it J'ay oui conler is uu tireur d'armes, qui apprit a Millaud a en tirer, lequel s'appelloit Seigueur le Jacques Ferron, de la ville d'Ast, qui avoit esté it moy, il fut depuis me is Sainct-Basille en Gascogne, lors que Monsieur du Mayne l'assiégea, lui servant d'iugénieur; et de malhcur, je l‘avois atlressé audit Baron quelques trois mois auparavaut, pour l‘exercer it tirer, bien qu’il en sccust prou; mnia il n'en fit come: et le laissant, Millaud e'en servit, et le rendit fort adroit. Ce Seigueur Jacques done me raconta, qu’il s'estoi,t mouté sur uu noyer, asacz loiug, pour en voir le combat, et qu'il ue vistjamais homme y aller plus bravement, uy plus résolumeut,

uy de grace plus assurée ny détermiuée. ll commence

de marcher de ciuquaute pas vers son ennemy, relevant aouvent scs moustaches en haut d’une main; et estant is vingt pas de son ennemy, (non plustost) il mit la main a l'espc'e qu'il tenait en la main, non qu'il l'eust tiré encore; mais en marchant, il fitvoller le fourreau en l'air, en lo secouant, ce qui est le been de cola, et qui monstroit bien une grace de combat hicn ussieurée et froide, et nullemeut téméraire, comme il y en a qui tirent leurs espées dc cinq cents pas de l’ennemy, voire de mille, comme j'en ay veu aucuns. Ainsi mourut ce brave Baron, le paragon de France, qu'0u nommoit tel, it bien venger scs querelles, par grandes el déterminées resolutions. ll lfcsloit pas seulement estitné en France, mais en Italic, Espnigue, Allemaigne, en Boulogne et Anglelerre; cl. desiroient fort les estrangers, venaut en France, le voir; car je l'ay veu, taut sa renommé volloit. ll eatoit fort pctit dc corps, mais fort grand de courage. Scs euuemies disoieut qu'il ne tuoit pas hien ses gens, que par advantages et supcrcheries. Cortes, je liens des grands cnpitaiues,et mcsrues d'ltalieus,qui sont eslez d'auIres fois les premiers veugeurs du mondc, in oyni mode, disoieut-ils, qui out tenu cette maxime, qu'uue supcrcheric ne se devoit payer que par semblable mounoyc, ct n'y alloit point la dc déshouueur.»—0£m/res dc Brantomc. Paris, 1787-8. Tome Vlll, p. 90-92. It may be necessary to inform the reader, that this paragon of France was the most foul assassin of his time, and had committed many desperate murders, cliielly by the assistance of his hired bauditli; from which it may be conceived how little the point of honour of the period deserved its name. I have chosen to give my heroes, who are indeed of an earlier period, it stronger tincture of the spirit of chivalry.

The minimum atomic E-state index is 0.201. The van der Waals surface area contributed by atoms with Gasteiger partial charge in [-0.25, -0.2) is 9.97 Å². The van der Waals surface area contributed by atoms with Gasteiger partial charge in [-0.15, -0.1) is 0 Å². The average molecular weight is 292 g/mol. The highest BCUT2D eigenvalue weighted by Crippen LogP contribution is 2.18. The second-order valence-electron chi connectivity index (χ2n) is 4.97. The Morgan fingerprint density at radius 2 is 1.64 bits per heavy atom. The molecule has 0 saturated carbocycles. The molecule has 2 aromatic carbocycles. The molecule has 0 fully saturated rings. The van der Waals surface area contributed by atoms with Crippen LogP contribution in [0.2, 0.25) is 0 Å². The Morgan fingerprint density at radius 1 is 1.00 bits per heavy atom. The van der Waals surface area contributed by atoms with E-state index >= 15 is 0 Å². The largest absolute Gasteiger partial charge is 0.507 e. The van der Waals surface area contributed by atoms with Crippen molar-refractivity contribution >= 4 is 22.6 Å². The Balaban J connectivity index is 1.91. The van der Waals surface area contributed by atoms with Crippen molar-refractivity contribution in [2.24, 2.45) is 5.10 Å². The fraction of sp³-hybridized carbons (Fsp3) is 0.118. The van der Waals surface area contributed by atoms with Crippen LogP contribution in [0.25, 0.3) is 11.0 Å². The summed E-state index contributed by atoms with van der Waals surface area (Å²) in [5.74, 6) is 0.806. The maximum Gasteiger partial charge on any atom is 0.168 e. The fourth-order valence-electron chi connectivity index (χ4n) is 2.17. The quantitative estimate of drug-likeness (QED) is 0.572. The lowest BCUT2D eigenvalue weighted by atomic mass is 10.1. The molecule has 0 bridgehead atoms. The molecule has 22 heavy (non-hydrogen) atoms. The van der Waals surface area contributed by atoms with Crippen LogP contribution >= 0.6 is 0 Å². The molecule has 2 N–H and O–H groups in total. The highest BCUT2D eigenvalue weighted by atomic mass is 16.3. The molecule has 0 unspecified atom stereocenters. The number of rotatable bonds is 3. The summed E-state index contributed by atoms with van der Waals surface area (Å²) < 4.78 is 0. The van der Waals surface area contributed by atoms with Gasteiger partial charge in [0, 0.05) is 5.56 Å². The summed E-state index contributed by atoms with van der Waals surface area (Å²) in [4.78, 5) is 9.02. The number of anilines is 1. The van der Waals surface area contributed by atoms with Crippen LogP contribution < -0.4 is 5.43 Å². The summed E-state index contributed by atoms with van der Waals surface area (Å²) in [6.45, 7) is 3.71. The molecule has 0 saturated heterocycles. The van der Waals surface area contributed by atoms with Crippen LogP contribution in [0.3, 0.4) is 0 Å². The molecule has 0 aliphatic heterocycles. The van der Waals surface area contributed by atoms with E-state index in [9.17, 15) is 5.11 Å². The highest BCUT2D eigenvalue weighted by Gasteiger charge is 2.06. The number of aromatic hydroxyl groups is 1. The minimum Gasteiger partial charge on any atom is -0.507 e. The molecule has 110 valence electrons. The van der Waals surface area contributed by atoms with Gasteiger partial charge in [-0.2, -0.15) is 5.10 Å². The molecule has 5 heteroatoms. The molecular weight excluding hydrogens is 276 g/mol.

Note 6. Stanza xv. Ill fared it than with Roderick Dhu, That on the field his large he threw.

A round target of light wood, covered with strong


leather, and studded with brass or iron, was :1 necessary part of a Highlauder's equipment. In charging regular troops, they received the thrust of the bayonet in this hucltler, twisted it aside, and used the broadswcrd against the encumbered soldier. In the civil war of 1745, most of the front-rank of the clans were thus armed; and Captain Grose informs us, that, in 1747, the privates of the rind regiment, then in Flanders, were for the most part permitted to carry Ltrgcls. Military Antiquities, vol. I, p. I64. A person thus armed had a considerable advantage in private fray. Among verses between Swift and Sheridan, lately published by Dr Barrett, there is an account of such an aucounter, in which the circumstances, and consequently the relative superiority of the combatants, are precisely the reverse of those in the text: A Highlander cnrc fought a Frenchman at Margnte,

The weapons, a rapier. u back-sword, and target; .

Brisk Monsieur ldvluced as fast Is he could,

But all his line puihes were caught in the wood,

And Suwuy, with lunch-sword, did slush him and nick him,

While t' other, enraged that he could not once prick him,

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hem‘; time, gays, ll West Smithfield was formerly called Ruffiaus' I-lnll,where such men usually met, casually or otherwise, to try mastcries with sword and huckler. More were frightened than hurt, more hurt than killed therewith, it being accounted unmanly to strike beneath the knee. But since that desperate traitor Bowland Yorke first introduced thrusting with rapiers, sword and buckler are disused.» In The Two Angry Women of Abingdon, a comedy, printed in 1599, we have a pathetic complaint:-tt Sword and bucltlcr fight begins to grow out of use. 1 am sorry for it; I shall never see good manhood again. If it be once gone, this poking fight of rapier and dagger will come up; then a tall man, and a good sword and huckler man, will he spilled like a cat or rabbit.» But the rapier

had upon the Continent long superseded, in private duel, the use of sword and shield. The masters of the noble science of defence were chiefly Italians. They made great mystery of their art and mode of instruction, never suffered any person to be present but the scholar who was to he taught, and even examined closets, beds, and other places of possible concealment. Their lessons often gave the most treacherous advantages; for the challenger, having the right to cliuse his weapons, frequently selected some strange, unusual, and inconvenient kind of arms, the use of which he practised under these instructors, and thus killed at his case his antagonist, to whom it was presented for the first time on the field of battle. See Ba.\n'ro|v|z‘s

I See Douctfs Illustrations of Shaka]-care. vol. II, p. 61.